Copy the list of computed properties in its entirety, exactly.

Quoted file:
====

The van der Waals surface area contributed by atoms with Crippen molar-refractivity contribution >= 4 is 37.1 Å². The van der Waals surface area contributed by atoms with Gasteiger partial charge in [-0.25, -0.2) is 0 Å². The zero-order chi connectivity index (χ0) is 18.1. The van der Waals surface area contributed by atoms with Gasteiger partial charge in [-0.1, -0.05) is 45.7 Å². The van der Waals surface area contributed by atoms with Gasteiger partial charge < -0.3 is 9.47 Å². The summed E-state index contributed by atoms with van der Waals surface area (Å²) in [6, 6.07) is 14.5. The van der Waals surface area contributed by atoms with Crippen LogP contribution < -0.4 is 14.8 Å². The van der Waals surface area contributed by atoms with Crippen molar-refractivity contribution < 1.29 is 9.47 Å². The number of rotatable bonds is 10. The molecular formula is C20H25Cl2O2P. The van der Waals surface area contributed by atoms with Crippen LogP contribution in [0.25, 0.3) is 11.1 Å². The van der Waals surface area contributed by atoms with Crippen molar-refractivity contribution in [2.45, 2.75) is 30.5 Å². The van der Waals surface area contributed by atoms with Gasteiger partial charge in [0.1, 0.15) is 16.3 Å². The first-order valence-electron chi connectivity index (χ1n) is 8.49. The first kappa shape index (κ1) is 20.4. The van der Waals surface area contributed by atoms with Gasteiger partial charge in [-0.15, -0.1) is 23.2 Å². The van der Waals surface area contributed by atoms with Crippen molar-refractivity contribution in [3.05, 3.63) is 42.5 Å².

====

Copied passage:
The van der Waals surface area contributed by atoms with Crippen molar-refractivity contribution >= 4 is 37.1 Å². The van der Waals surface area contributed by atoms with Gasteiger partial charge in [-0.25, -0.2) is 0 Å². The zero-order chi connectivity index (χ0) is 18.1. The van der Waals surface area contributed by atoms with Gasteiger partial charge in [-0.1, -0.05) is 45.7 Å². The van der Waals surface area contributed by atoms with Gasteiger partial charge < -0.3 is 9.47 Å². The summed E-state index contributed by atoms with van der Waals surface area (Å²) in [6, 6.07) is 14.5. The van der Waals surface area contributed by atoms with Crippen LogP contribution < -0.4 is 14.8 Å². The van der Waals surface area contributed by atoms with Crippen molar-refractivity contribution < 1.29 is 9.47 Å². The number of rotatable bonds is 10. The molecular formula is C20H25Cl2O2P. The van der Waals surface area contributed by atoms with Crippen LogP contribution in [0.25, 0.3) is 11.1 Å². The van der Waals surface area contributed by atoms with Crippen molar-refractivity contribution in [2.45, 2.75) is 30.5 Å². The van der Waals surface area contributed by atoms with Gasteiger partial charge in [0.1, 0.15) is 16.3 Å². The first-order valence-electron chi connectivity index (χ1n) is 8.49. The first kappa shape index (κ1) is 20.4. The van der Waals surface area contributed by atoms with Gasteiger partial charge in [-0.15, -0.1) is 23.2 Å². The van der Waals surface area contributed by atoms with Crippen molar-refractivity contribution in [3.05, 3.63) is 42.5 Å².